University bicycle programming capacity for underrepresented student populations: Pedaling toward equitable opportunities

Lucas D. Elliott, Oliver W.A. Wilson, Melissa Bopp

Research output: Contribution to journalArticlepeer-review


Purpose: Universities and colleges play a major role in facilitating the behaviors of students into adulthood. Active travel (AT; walking or bicycling for transportation) can provide substantial health benefits, though inequities among bicycling are shown in many underserved populations (racial/ethnic minorities, women, LGBTQ+, disabled, low-income). This study aimed to understand universities’ capacity for underserved populations programming on campuses. Methods: Representatives from U.S. universities/colleges participated in an online survey which addressed basic information about university demographics/culture, common barriers and desired tools to reaching underserved students, priorities, and important outcomes. Results: University respondents (n = 51) indicated a lack of programming and implementation of strategies to reach underserved campus populations. Typically, universities ranked equity as a low priority and limited strategies for promoting bicycling reached/targeted underserved populations. Conclusion: There is a notable lack of programs and strategies to engage underserved populations on campus that should be addressed to better serve student health outcomes.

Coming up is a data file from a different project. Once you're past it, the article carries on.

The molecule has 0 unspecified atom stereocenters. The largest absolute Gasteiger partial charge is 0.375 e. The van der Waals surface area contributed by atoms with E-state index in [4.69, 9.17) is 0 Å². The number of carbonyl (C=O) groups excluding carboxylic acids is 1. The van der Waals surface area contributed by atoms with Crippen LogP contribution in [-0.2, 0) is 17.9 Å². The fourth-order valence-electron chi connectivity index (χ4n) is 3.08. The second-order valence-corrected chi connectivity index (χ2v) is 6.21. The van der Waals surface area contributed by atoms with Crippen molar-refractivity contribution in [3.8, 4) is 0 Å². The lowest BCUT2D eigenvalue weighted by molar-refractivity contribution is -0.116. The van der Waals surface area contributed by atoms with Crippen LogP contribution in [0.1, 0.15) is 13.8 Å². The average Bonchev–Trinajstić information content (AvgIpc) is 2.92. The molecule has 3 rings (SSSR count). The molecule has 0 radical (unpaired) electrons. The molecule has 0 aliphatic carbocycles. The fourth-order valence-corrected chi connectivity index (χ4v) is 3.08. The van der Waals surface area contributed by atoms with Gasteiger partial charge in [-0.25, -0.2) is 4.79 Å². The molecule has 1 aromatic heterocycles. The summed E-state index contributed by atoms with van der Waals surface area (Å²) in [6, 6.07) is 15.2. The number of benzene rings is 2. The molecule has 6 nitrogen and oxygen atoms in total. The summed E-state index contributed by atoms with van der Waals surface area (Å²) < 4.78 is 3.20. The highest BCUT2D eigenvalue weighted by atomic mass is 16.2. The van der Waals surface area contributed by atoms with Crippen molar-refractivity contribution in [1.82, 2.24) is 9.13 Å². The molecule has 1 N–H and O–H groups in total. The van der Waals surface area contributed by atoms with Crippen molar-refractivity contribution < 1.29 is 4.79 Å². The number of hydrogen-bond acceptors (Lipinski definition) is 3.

Original languageEnglish (US)
JournalJournal of American College Health
StateAccepted/In press - 2021

All Science Journal Classification (ASJC) codes

  • Public Health, Environmental and Occupational Health

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